Diversity, Comics, and Beyond: Announcing the Cartoonists of Color Datasets

Written by: Thomas Padilla

Primary Source : Thomas Padilla, September 28, 2015

 

© MariNaomi

© MariNaomi

I am pleased to announce the availability of the Cartoonists of Color Dataset and the LGBTQ Cartoonists of Color Dataset. Both datasets are derived from the Cartoonists of Color Database (CoC). Dataset release is the result of a collaboration with CoC Database creator, artist, author, and illustrator MariNaomi. These datasets are provided in order to support folks interested in exploring the data computationally. For examples of possible use see “3 Visualizations that Make the Avengers Even More Awesome“.

Backstory

MariNaomi developed the CoC database, “For visibility. For Academia. For inspiration. For community building.” CoC contains contains biographical information (ethnicity, gender, creative roles, location, comic titles, genre, etc.) for 861 cartoonists  who identify as non-Caucasian (non-white).

The CoC database is a unique resource that holds potential to support a growing conversation on diversity (race, gender, sex) in comics that spans academic, popular, creator, and fan discourse – see “Black Comics: Politics of Race and Representation”, “Ta-Nehisi Coates to Write Black Panther Comic for Marvel“, “MOONSHOT: The Indigenous Comics Collection“,  “Everything You Need to Know About Marvel’s First-Ever Asian-American Hulk, Amadeus Cho“, “Mighty, Muslim and Leaping Off the Page“, “Saga ban raises questions of censorship, homophobia in comics” and the Midwest Ethnic Convention for Comics and Arts.

CoC data was gathered by hand and via completion of an online form. The database continues to grow.

Data Preparation

Data derived from the database have been minimally normalized. In some cases, data have not been normalized at all. I leave this to the discretion of the data user, but I would say to tread ethically. While the ethnicity data field contains more than 160 different types, (e.g. “mixed, black”, “African American”, “African-American + Afro-Bermudian / Irish-American”)  some of which you could interpret as acceptable candidates for normalization, keep in mind what the act of normalization does. Especially in light of the connection between data point and identity. Take the diversity of the data as a challenge. Strain those data models. Where they don’t work, cast them aside. Perhaps make something new.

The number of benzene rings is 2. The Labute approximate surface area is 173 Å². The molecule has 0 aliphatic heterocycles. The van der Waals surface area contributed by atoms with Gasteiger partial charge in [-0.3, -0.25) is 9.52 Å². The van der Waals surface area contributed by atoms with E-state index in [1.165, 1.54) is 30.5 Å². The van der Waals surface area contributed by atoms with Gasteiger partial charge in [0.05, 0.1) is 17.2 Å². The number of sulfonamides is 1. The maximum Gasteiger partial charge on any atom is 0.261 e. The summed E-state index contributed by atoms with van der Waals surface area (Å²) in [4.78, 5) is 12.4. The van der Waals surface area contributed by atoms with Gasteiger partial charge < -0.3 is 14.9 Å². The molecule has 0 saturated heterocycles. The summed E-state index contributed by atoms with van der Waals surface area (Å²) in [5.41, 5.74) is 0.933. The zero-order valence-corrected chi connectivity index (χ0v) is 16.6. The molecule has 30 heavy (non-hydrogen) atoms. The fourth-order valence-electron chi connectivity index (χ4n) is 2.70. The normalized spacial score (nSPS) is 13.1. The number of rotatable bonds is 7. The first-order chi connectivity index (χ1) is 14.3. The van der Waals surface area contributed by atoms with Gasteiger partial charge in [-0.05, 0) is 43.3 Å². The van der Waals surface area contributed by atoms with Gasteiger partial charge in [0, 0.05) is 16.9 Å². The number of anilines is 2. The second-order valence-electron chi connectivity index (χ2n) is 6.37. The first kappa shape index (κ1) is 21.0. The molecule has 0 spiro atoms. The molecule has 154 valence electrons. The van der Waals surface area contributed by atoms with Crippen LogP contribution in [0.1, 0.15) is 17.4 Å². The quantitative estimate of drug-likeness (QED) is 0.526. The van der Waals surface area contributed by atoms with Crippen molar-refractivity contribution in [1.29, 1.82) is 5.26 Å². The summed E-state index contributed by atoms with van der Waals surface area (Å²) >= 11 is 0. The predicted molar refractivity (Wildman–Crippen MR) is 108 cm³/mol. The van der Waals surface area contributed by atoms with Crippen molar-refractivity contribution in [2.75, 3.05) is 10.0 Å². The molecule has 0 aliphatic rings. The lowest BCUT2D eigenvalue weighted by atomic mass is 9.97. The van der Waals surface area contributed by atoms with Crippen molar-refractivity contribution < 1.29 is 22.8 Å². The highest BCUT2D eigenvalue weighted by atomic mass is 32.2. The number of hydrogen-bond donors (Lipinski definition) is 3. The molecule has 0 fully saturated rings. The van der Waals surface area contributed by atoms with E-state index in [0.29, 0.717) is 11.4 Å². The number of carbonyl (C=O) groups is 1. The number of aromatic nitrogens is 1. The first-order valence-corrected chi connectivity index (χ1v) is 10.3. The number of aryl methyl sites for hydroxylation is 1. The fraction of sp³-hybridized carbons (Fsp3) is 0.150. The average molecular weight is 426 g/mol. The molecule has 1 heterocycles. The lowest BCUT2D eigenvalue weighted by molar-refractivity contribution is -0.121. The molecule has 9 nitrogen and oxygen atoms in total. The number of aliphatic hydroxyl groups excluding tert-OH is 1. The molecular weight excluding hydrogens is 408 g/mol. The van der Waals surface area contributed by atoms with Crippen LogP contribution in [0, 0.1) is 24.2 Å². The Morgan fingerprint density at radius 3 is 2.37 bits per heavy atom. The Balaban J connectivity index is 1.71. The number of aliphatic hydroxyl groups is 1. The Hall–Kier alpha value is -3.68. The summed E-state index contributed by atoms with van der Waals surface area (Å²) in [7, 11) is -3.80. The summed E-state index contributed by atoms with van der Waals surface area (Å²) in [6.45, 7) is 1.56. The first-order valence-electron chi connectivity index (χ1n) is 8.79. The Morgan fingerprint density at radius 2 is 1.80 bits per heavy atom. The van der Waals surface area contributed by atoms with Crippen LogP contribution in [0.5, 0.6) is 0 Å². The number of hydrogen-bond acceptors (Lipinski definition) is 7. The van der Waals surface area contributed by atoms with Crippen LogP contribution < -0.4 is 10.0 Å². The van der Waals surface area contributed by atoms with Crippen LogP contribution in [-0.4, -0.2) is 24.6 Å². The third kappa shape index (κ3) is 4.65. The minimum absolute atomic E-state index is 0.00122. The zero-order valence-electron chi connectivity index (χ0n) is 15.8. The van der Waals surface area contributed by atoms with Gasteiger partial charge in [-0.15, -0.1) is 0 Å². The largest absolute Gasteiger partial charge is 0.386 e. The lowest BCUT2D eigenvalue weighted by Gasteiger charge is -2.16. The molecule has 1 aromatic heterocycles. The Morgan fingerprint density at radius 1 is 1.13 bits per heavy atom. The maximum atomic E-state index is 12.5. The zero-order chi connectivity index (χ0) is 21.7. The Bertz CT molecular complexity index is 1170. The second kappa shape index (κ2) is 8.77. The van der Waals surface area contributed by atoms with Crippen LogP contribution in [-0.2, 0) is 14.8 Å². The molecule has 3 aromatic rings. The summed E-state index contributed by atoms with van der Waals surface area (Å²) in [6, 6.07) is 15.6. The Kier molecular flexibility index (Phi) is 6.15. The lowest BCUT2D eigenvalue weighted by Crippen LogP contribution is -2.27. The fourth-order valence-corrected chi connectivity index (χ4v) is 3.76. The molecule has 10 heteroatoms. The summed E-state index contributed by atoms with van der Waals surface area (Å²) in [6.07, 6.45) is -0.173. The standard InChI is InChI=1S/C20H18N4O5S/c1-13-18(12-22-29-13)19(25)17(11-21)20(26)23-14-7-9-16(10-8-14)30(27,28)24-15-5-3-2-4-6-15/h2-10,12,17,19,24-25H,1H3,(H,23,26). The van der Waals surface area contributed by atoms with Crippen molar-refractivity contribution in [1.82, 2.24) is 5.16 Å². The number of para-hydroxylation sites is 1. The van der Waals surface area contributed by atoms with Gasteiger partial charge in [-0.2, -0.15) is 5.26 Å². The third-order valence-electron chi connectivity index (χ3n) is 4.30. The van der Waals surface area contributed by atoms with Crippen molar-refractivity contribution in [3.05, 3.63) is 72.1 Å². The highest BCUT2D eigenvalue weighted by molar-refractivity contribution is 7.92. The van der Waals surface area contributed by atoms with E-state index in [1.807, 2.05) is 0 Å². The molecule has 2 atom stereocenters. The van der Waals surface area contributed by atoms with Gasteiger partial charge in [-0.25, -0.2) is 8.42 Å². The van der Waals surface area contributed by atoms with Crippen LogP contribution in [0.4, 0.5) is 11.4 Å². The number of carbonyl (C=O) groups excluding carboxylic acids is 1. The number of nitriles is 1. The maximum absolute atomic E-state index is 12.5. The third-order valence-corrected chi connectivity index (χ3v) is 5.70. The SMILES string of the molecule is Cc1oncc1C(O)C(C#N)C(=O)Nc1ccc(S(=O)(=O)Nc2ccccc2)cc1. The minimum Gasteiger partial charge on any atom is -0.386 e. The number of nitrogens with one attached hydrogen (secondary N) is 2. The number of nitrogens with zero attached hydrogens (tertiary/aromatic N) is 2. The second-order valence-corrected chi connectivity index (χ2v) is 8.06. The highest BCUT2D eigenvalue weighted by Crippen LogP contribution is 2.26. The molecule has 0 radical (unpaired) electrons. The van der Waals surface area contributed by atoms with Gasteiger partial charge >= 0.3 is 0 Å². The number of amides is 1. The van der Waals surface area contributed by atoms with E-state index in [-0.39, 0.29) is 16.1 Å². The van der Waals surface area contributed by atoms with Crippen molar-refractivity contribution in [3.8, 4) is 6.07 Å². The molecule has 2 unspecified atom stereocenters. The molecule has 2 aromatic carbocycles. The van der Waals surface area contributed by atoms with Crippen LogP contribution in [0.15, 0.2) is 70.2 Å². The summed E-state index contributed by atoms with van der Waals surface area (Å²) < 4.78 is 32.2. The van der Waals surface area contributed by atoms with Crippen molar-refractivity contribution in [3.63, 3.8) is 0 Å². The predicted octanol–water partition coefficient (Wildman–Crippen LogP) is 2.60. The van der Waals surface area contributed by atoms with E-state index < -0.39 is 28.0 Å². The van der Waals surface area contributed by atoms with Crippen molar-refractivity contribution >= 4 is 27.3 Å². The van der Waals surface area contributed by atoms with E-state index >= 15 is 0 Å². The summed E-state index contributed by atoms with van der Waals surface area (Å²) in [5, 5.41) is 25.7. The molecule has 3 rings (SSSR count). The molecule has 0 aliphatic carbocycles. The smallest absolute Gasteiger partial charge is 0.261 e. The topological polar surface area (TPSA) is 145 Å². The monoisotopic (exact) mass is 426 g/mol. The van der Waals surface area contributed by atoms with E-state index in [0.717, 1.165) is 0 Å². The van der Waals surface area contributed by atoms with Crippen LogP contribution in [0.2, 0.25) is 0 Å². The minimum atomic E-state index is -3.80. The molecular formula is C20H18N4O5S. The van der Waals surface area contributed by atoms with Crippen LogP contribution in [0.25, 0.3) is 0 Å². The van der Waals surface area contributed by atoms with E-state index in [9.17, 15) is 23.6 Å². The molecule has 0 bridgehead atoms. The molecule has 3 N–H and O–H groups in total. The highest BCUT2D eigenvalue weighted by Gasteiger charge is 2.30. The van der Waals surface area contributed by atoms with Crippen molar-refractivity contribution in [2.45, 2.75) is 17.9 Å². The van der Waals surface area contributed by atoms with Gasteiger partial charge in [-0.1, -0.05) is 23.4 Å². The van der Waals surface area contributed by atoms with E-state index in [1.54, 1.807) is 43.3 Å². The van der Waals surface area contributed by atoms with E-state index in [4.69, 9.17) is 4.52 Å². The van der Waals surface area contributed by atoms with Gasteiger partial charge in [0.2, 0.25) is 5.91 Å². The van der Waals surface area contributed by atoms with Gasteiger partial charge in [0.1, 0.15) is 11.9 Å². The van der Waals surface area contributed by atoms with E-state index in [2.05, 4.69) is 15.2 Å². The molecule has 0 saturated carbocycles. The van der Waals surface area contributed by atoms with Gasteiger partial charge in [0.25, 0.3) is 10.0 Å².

Data Summary

Cartoonists of Color Dataset – contains biographical information for all cartoonists of color

20150912_coc.csv
20150912_coc.json

LGBTQ Cartoonists of Color Dataset – contains biographical information for the LGBTQ subset of the Cartoonists of Color Dataset

20150912_coc_lgbtq.csv
20150912_coc_lgbtq.json

Acknowledgements

Source data compiled and maintained by MariNaomi.
Devin Higgins advised on JSON data structure.

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Thomas Padilla
Thomas Padilla is Digital Humanities Librarian at Michigan State University Libraries. Prior to his move to Michigan he was at the University of Illinois at Urbana Champaign working at the Scholarly Commons and the Preservation Unit of the University Library. Prior to that he was at the Library of Congress doing digital preservation outreach and education. Thomas maintains diverse interests in digital humanities, digital preservation, data curation, archives, History, and interdisciplinarity. His work and projects often map to these areas of interest.